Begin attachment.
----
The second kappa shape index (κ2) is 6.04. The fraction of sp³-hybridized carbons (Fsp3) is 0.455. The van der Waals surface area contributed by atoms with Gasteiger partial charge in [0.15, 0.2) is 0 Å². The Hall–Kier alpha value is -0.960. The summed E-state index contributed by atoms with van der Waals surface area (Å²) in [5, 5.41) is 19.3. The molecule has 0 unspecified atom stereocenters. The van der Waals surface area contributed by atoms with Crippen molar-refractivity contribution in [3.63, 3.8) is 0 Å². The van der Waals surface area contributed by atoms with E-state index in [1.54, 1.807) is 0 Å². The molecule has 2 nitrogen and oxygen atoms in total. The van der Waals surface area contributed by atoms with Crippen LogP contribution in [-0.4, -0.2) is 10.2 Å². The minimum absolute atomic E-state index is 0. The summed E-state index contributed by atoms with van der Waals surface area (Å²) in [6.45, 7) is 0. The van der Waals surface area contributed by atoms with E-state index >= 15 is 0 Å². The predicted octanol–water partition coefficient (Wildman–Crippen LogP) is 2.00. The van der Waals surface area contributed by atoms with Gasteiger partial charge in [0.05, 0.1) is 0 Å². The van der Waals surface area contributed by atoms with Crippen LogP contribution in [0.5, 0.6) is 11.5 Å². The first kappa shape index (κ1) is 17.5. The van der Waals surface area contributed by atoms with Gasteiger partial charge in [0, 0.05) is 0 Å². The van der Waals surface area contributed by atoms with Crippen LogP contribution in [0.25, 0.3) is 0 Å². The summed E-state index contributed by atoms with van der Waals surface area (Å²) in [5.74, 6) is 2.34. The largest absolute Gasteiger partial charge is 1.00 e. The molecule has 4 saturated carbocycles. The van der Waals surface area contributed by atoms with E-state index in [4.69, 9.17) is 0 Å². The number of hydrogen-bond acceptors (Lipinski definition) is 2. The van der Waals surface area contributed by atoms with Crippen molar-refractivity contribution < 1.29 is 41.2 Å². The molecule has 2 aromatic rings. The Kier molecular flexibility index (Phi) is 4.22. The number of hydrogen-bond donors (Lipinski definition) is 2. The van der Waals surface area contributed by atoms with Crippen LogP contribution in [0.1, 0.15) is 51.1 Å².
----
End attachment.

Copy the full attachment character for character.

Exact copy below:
The second kappa shape index (κ2) is 6.04. The fraction of sp³-hybridized carbons (Fsp3) is 0.455. The van der Waals surface area contributed by atoms with Gasteiger partial charge in [0.15, 0.2) is 0 Å². The Hall–Kier alpha value is -0.960. The summed E-state index contributed by atoms with van der Waals surface area (Å²) in [5, 5.41) is 19.3. The molecule has 0 unspecified atom stereocenters. The van der Waals surface area contributed by atoms with Crippen molar-refractivity contribution in [3.63, 3.8) is 0 Å². The van der Waals surface area contributed by atoms with E-state index in [1.54, 1.807) is 0 Å². The molecule has 2 nitrogen and oxygen atoms in total. The van der Waals surface area contributed by atoms with Crippen LogP contribution in [-0.4, -0.2) is 10.2 Å². The minimum absolute atomic E-state index is 0. The summed E-state index contributed by atoms with van der Waals surface area (Å²) in [6.45, 7) is 0. The van der Waals surface area contributed by atoms with E-state index >= 15 is 0 Å². The predicted octanol–water partition coefficient (Wildman–Crippen LogP) is 2.00. The van der Waals surface area contributed by atoms with Gasteiger partial charge in [0.05, 0.1) is 0 Å². The van der Waals surface area contributed by atoms with Crippen LogP contribution in [0.5, 0.6) is 11.5 Å². The first kappa shape index (κ1) is 17.5. The van der Waals surface area contributed by atoms with Gasteiger partial charge in [0, 0.05) is 0 Å². The van der Waals surface area contributed by atoms with Crippen LogP contribution in [0.25, 0.3) is 0 Å². The summed E-state index contributed by atoms with van der Waals surface area (Å²) in [5.74, 6) is 2.34. The largest absolute Gasteiger partial charge is 1.00 e. The molecule has 4 saturated carbocycles. The van der Waals surface area contributed by atoms with E-state index in [4.69, 9.17) is 0 Å². The number of hydrogen-bond acceptors (Lipinski definition) is 2. The van der Waals surface area contributed by atoms with Crippen molar-refractivity contribution < 1.29 is 41.2 Å². The molecule has 2 aromatic rings. The Kier molecular flexibility index (Phi) is 4.22. The number of hydrogen-bond donors (Lipinski definition) is 2. The van der Waals surface area contributed by atoms with Crippen LogP contribution in [0.1, 0.15) is 51.1 Å².